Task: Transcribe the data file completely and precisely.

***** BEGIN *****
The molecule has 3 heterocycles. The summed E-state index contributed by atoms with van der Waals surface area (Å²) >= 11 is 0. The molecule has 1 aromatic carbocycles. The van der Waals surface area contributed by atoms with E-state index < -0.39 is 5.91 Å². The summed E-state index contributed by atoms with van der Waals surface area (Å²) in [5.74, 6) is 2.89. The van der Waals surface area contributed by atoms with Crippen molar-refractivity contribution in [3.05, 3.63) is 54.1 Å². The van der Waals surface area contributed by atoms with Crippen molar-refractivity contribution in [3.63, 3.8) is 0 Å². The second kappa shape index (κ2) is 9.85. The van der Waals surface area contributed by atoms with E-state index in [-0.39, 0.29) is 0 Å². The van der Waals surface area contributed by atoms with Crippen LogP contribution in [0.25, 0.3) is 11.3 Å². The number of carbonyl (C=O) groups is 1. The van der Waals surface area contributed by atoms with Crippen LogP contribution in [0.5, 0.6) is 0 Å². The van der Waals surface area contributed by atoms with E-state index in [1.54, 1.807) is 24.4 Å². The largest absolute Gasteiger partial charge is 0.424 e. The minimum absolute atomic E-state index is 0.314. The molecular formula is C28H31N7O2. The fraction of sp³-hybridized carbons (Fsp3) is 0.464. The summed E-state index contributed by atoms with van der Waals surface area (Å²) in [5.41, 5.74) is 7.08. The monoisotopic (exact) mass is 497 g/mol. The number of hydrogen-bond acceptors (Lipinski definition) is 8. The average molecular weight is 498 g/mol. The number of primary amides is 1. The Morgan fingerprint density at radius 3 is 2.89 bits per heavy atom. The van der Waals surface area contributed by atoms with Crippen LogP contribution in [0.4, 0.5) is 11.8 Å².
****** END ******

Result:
The molecule has 3 heterocycles. The summed E-state index contributed by atoms with van der Waals surface area (Å²) >= 11 is 0. The molecule has 1 aromatic carbocycles. The van der Waals surface area contributed by atoms with E-state index < -0.39 is 5.91 Å². The summed E-state index contributed by atoms with van der Waals surface area (Å²) in [5.74, 6) is 2.89. The van der Waals surface area contributed by atoms with Crippen molar-refractivity contribution in [3.05, 3.63) is 54.1 Å². The van der Waals surface area contributed by atoms with Crippen molar-refractivity contribution in [3.63, 3.8) is 0 Å². The second kappa shape index (κ2) is 9.85. The van der Waals surface area contributed by atoms with E-state index in [-0.39, 0.29) is 0 Å². The van der Waals surface area contributed by atoms with Crippen LogP contribution in [0.25, 0.3) is 11.3 Å². The number of carbonyl (C=O) groups is 1. The van der Waals surface area contributed by atoms with Crippen LogP contribution in [0.5, 0.6) is 0 Å². The van der Waals surface area contributed by atoms with E-state index in [1.54, 1.807) is 24.4 Å². The largest absolute Gasteiger partial charge is 0.424 e. The minimum absolute atomic E-state index is 0.314. The molecular formula is C28H31N7O2. The fraction of sp³-hybridized carbons (Fsp3) is 0.464. The summed E-state index contributed by atoms with van der Waals surface area (Å²) in [5.41, 5.74) is 7.08. The monoisotopic (exact) mass is 497 g/mol. The number of hydrogen-bond acceptors (Lipinski definition) is 8. The average molecular weight is 498 g/mol. The number of primary amides is 1. The Morgan fingerprint density at radius 3 is 2.89 bits per heavy atom. The van der Waals surface area contributed by atoms with Crippen LogP contribution in [0.4, 0.5) is 11.8 Å².